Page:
Transcript Related Guidelines

For Patients With HFrEF, What Is the Role for and Treatment Pearls for SGLT2 Inhibitors?

Javed Butler, MD, MPH, MBA · University of Mississippi

Disclosures

December 14, 2020

Key Takeaways:

  • The DAPA-HF and EMPEROR-Reduced trials showed statistically significant benefit with SGLT2 inhibitors in patients with HFrEF with regard to clinical outcomes and quality-of-life outcomes.

  • SGLT2 inhibitors are generally well tolerated and are expected to become part of the new foundational standard therapy for heart failure.

This transcript has been edited for clarity.

There's a lot of excitement about the use of SGLT2 inhibitors, with two large multicenter clinical trials of these agents showing positive benefit, not only on clinical outcomes but also on quality-of-life outcomes. Although the new guidelines either in the United States or Europe have not been updated yet, we are waiting to see what the guidelines will say—I will not be surprised that the new foundational standard therapy for heart failure will become a quad therapy with the use of the RAS modulator, evidence-based beta blocker, evidence-based MRA (mineralocorticoid receptor antagonist), and an evidence-based SGLT2 inhibitor. Hopefully, that is the way the science and the clinical practice will evolve; however, now that we have the evidence, the real issue is how quickly can we implement because what we are learning, both in the DAPA-HF and EMPEROR-Reduced trials from the nominal P-value for the Kaplan-Meier curve—in other words—at what time did you achieve a statistically significant result in these trials? In both trials, we saw that it occurred in less than 1 month, so not only is it important to give these therapies, the sooner the better.[1,2]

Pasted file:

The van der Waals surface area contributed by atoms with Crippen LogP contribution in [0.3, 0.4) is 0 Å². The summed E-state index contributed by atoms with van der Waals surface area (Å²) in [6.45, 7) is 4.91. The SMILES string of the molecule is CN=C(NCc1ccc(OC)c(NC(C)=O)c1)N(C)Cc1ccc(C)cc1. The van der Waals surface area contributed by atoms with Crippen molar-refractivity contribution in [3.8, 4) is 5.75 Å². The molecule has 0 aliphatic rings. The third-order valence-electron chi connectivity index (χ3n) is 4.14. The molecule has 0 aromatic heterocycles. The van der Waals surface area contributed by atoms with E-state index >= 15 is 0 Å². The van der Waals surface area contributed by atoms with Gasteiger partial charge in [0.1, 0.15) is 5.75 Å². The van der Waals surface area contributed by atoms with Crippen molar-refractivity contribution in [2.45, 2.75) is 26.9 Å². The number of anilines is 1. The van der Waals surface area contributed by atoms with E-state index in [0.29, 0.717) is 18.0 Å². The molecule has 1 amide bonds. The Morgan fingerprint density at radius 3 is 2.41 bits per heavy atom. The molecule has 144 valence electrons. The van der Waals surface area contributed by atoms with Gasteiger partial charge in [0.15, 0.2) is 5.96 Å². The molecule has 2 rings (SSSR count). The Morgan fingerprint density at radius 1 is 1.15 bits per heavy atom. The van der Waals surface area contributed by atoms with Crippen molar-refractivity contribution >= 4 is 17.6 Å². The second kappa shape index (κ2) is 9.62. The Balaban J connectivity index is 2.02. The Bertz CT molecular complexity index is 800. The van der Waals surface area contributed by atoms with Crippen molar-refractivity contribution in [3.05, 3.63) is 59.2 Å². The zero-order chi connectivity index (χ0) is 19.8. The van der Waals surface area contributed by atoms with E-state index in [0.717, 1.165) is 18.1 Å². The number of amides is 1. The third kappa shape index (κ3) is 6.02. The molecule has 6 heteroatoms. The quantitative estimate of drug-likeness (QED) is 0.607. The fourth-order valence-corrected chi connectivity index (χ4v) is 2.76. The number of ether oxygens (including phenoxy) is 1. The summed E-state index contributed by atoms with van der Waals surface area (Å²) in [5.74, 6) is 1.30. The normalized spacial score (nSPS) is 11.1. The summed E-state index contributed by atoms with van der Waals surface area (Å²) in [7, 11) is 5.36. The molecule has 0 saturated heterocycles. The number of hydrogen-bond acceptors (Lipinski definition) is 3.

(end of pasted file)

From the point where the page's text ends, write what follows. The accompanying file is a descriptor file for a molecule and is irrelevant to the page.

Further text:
A benefit with SGLT2 inhibitors is that it's just one dose—you don't need to uptitrate them. They are pretty well tolerated in terms of reasons people are unable to tolerate other drugs or it makes them more cumbersome (eg, blood pressure, heart rate, serum potassium, and creatinine, and multiple visits for uptitration)—none of those are of particular concern. As I said, it's just one dose. You need to give it in the morning with or without food. The reason you give it in the morning is because you don't want your patient to be waking up in the middle of the night peeing, and because of the osmotic diuresis,[3] it's probably better to give it in the morning. Make sure to give patients instruction about genital hygiene. The trials do not show an increased risk of upper urinary tract infection. However, you do have a risk of genital mycotic infection,[4] so genital hygiene becomes important. Some patients may need antifungal treatment, but this is not a reason not to give these therapies. The risk of hypoglycemia in patients with diabetes is very little and primarily related to those who are also on secretagogues like sulfonylureas or insulin. Again, the risk of ketoacidosis or euglycemic ketoacidosis is very low, but of course, we have to be careful and watch for these. These diabetic complications, obviously, are not issue in patients who do not have diabetes. 

It is up to us to embrace this therapy. If you're uncomfortable, perhaps give it in conjunction with our endocrine or primary care colleagues, but at the end of the day, the cardiologists will have to start owning this therapy—get comfortable with it—and give this therapy to our patients.

Comments

3090D553-9492-4563-8681-AD288FA52ACE
Comments on Medscape are moderated and should be professional in tone and on topic. You must declare any conflicts of interest related to your comments and responses. Please see our Commenting Guide for further information. We reserve the right to remove posts at our sole discretion.
Post as:

processing....